This just makes the current poison coming out of the Coalition all the more distressing. I am resigned to the fact that there was a racist part of the country, and was also resigned to the fact that they had gathered as a constituency within one of the two main political parties. But I had always been heartened by the fact that there was someone, not just within that party but deep within the right wing of that party making the case for multiculturalism, tolerance and understanding – and doing it quite eloquently. I liked the idea that support for one of my favourite features of my country had seeped (to varying extents) throughout the political spectrum. I particularly liked the fact that it justified current policy by past successes
But now that advocate has divorced himself from the one thing I thought he was doing well. He may still have the beliefs he gave in 2006 inside, but by saying nothing and excusing the ugliness coming from in his party, from the Morrisons and Bernadis and Humphries and Mirabellas, this means nothing. We are who we pretend to be, so we should be careful who we pretend to be [fn3].
The conservative philosophical logic behind what he said then (and what Bowen says now) still makes sense though. I hope that there are enough people in the Liberal party with the strength to support their own convictions. Perhaps sheer political arithmetic will come to the rescue. One of the unsung virtues of the state Liberal party under O’Farrell has been the quiet from what has been one of the most ugly state branches, and a desire to expand the range of candidates and appeal to seats once dismissed as too ethnic in the South and West. It makes sense not to alienate huge numbers of otherwise winnable voter on a poisonous platform (and struggle to win Sydney seats outside a North Shore ghetto). If success brings influence, maybe this can seep back into the federal branch.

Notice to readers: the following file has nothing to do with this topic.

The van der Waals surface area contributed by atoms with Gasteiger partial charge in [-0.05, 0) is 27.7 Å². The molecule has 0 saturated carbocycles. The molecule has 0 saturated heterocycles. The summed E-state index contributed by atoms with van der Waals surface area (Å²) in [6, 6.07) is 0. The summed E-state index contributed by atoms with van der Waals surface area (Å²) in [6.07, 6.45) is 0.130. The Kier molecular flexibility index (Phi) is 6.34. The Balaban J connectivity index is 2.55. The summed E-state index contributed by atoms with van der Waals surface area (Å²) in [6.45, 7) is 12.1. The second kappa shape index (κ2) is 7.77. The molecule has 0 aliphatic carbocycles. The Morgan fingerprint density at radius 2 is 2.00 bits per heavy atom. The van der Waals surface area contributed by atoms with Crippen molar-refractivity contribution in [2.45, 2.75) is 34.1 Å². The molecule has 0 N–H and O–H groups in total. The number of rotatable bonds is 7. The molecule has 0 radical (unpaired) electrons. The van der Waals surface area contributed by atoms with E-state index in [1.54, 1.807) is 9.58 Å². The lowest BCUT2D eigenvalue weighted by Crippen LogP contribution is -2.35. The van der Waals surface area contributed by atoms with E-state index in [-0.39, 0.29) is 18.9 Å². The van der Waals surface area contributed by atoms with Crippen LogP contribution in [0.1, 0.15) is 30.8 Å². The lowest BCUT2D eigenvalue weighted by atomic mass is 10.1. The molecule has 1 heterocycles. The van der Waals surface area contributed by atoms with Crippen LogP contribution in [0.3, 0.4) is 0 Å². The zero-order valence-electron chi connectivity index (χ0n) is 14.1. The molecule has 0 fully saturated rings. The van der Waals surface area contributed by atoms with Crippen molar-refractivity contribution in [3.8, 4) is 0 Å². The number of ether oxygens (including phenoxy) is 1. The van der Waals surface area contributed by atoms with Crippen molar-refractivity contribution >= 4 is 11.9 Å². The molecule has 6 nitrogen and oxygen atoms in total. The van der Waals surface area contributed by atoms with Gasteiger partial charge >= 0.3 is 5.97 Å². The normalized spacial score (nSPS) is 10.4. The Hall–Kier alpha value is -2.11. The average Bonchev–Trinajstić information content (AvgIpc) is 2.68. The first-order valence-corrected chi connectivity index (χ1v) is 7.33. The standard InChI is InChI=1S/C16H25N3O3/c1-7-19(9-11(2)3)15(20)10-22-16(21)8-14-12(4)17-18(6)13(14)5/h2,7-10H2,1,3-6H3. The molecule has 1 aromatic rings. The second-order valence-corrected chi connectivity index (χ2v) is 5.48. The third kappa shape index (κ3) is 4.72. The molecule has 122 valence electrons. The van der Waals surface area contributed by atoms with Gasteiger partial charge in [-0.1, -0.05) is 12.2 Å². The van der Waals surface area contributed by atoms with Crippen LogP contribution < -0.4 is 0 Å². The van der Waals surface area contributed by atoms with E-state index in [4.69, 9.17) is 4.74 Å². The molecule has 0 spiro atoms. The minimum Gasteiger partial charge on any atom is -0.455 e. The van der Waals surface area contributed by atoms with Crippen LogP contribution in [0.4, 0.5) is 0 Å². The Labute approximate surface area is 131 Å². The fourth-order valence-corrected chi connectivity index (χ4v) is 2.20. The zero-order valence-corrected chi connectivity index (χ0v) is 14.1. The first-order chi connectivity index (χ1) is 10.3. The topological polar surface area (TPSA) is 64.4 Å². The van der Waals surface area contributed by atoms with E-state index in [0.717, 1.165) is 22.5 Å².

Because it would be a tragedy if this became completely partisan, and views on it determined by party affiliation.
Three postscripts .
1-One hypothesis as to why it became a partisan issue may be because migrant groups created social networks that were useful for branch stacking. Labor branch stacking was more advanced earlier, so apparatchiks pursued these communities more vigourously, and they ended up disproportionately in the Labor camp – including the Vietnamese who Whitlam feared would, as anticommunists, naturally vote tory. By enemy of my enemy logic, their opponents simply drifted into the other party despite racism being equally welcome in both parties for most of the country’s history.
2 regards this comment made in parliament by Abbott regarding “labor sources” on Simon Crean’s preselection woes.
“He’s lost the Vietnamese branches as well as the Cambodian branches and I couldn’t help but think are there any Australians left in the so-called Australian Labor [Party] today.”
At the time, in light of what else he was saying at the time, I thought he was mocking the fact the sources were identifying people by their ethnicity – the point being they should all be called Australian, not that they were not. I still hope that is what he meant.
3- Consider the joke about him having put these ideas in writing made.
[fn2] (I read this in a database, but the relevant quote can be found here)
See also Abbott, Tony. The Australian [Canberra, A.C.T] 28 Feb 2006: pp. 13.